Juvenile delinquency is a complex social problem that significantly impacts all members and processes of a social structure. Delinquency refers to a set of behaviors that are not in line with the collective practices and/or ethics of the dominant social group. Essentially, these behaviors deviate from societal norms and more specifically they violate established criminal codes and laws. Juvenile delinquency
incorporates not only general criminal activity but conduct that is only unlawful for youths such as running away from home and skipping school. Current research into this difficult and pressing issue reflects a vast range of theories about, and predictors of delinquency as well as a multitude of strategies to control and reduce overall delinquency. The consensus among practitioners and researchers however maintains that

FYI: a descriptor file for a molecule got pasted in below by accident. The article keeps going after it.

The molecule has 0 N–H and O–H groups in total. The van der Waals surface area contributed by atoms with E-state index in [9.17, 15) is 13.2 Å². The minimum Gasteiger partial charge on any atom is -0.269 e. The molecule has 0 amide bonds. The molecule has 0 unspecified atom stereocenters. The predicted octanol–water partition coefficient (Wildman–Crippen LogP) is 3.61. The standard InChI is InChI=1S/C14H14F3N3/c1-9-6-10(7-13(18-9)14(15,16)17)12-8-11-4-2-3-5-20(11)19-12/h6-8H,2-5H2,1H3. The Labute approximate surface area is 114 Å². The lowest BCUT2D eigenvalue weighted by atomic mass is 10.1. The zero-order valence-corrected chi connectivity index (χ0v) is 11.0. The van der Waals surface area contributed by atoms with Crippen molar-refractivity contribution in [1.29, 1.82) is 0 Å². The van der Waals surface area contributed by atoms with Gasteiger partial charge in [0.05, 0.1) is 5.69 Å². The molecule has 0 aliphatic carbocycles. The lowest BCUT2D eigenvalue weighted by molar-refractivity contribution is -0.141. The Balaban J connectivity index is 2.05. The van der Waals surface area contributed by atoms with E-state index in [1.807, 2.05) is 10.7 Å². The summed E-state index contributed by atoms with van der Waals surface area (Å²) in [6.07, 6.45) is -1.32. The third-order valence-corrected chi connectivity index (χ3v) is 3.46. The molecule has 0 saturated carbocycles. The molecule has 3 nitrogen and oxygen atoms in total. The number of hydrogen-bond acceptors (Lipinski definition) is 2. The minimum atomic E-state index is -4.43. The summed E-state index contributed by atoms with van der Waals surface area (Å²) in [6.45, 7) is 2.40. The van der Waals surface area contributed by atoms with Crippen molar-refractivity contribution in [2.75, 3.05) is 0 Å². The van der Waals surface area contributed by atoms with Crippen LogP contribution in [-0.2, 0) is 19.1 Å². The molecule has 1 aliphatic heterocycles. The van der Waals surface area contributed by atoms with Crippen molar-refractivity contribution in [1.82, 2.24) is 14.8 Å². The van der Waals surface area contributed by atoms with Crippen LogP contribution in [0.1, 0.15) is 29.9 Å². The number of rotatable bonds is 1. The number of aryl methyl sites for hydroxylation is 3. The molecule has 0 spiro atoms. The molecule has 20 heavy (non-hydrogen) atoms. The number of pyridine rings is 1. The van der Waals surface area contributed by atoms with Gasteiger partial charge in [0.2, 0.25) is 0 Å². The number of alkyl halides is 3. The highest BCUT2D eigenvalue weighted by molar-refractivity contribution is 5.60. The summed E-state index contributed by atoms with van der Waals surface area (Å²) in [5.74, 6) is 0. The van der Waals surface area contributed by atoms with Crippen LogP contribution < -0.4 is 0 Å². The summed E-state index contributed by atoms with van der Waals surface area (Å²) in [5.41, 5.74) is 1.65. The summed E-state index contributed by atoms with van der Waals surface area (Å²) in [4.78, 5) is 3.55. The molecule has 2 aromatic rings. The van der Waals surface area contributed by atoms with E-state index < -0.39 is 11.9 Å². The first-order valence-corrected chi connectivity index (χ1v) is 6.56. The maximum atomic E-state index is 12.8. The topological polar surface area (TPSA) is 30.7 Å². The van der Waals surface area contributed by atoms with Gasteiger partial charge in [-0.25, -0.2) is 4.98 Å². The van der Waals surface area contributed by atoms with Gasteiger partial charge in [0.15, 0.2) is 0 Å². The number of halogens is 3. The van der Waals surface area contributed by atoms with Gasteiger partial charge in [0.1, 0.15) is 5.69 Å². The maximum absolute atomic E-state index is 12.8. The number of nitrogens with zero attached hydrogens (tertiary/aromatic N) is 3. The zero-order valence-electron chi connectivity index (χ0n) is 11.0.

juvenile delinquency is a dynamic, multifaceted problem with numerous potentially causal factors. Subsequently, investigators and professionals suggest that treatment procedures must focus on not only the immediate issue of the offender’s deviant behavior but on every element within the context of that behavior as well, including for
example, family relations and social support services/networks.
Conventional practice has long associated early preventive measures with positive delinquency reduction results. In particular, timely recognition of at-risk youth and correction of ineffective or minimally effective parenting techniques are critical to the prevention of future delinquency (Lundman, 1993). Numerous risk factors have been identified as indicators or predictors of juvenile delinquency and those factors represent dysfunction at several levels, specifically within the structure of the offender’s family. Some of these factors include conflict within the family, a lack of adequate supervision and/or rules, a distinct lack of parent-child attachment, instability, poor home life quality, pa...
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